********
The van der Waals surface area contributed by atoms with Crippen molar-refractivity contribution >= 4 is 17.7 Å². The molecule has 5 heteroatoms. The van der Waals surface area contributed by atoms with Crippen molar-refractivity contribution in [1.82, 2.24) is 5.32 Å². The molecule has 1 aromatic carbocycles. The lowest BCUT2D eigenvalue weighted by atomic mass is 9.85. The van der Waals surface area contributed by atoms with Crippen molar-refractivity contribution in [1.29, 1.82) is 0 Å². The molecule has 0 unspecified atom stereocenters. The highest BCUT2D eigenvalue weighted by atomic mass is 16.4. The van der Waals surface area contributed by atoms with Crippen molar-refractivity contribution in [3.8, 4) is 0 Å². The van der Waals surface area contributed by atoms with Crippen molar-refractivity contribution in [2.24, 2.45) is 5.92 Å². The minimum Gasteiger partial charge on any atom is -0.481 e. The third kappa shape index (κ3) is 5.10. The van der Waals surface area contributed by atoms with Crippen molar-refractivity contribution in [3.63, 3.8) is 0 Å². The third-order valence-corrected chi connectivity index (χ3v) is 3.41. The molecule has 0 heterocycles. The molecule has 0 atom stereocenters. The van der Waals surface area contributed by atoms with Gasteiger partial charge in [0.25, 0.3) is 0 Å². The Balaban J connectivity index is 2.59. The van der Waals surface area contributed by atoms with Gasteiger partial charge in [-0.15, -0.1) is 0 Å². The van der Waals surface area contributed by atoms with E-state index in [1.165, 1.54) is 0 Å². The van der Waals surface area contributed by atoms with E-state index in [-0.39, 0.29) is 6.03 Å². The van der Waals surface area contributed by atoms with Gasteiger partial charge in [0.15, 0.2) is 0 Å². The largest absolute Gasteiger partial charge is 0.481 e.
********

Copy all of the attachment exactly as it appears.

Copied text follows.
The van der Waals surface area contributed by atoms with Crippen molar-refractivity contribution >= 4 is 17.7 Å². The molecule has 5 heteroatoms. The van der Waals surface area contributed by atoms with Crippen molar-refractivity contribution in [1.82, 2.24) is 5.32 Å². The molecule has 1 aromatic carbocycles. The lowest BCUT2D eigenvalue weighted by atomic mass is 9.85. The van der Waals surface area contributed by atoms with Crippen molar-refractivity contribution in [1.29, 1.82) is 0 Å². The molecule has 0 unspecified atom stereocenters. The highest BCUT2D eigenvalue weighted by atomic mass is 16.4. The van der Waals surface area contributed by atoms with Crippen molar-refractivity contribution in [3.8, 4) is 0 Å². The van der Waals surface area contributed by atoms with Crippen molar-refractivity contribution in [2.24, 2.45) is 5.92 Å². The minimum Gasteiger partial charge on any atom is -0.481 e. The third kappa shape index (κ3) is 5.10. The van der Waals surface area contributed by atoms with Crippen molar-refractivity contribution in [3.63, 3.8) is 0 Å². The third-order valence-corrected chi connectivity index (χ3v) is 3.41. The molecule has 0 heterocycles. The molecule has 0 atom stereocenters. The van der Waals surface area contributed by atoms with Gasteiger partial charge in [0.25, 0.3) is 0 Å². The Balaban J connectivity index is 2.59. The van der Waals surface area contributed by atoms with Gasteiger partial charge in [-0.15, -0.1) is 0 Å². The van der Waals surface area contributed by atoms with E-state index in [1.165, 1.54) is 0 Å². The van der Waals surface area contributed by atoms with E-state index in [-0.39, 0.29) is 6.03 Å². The van der Waals surface area contributed by atoms with Gasteiger partial charge in [0.15, 0.2) is 0 Å². The largest absolute Gasteiger partial charge is 0.481 e.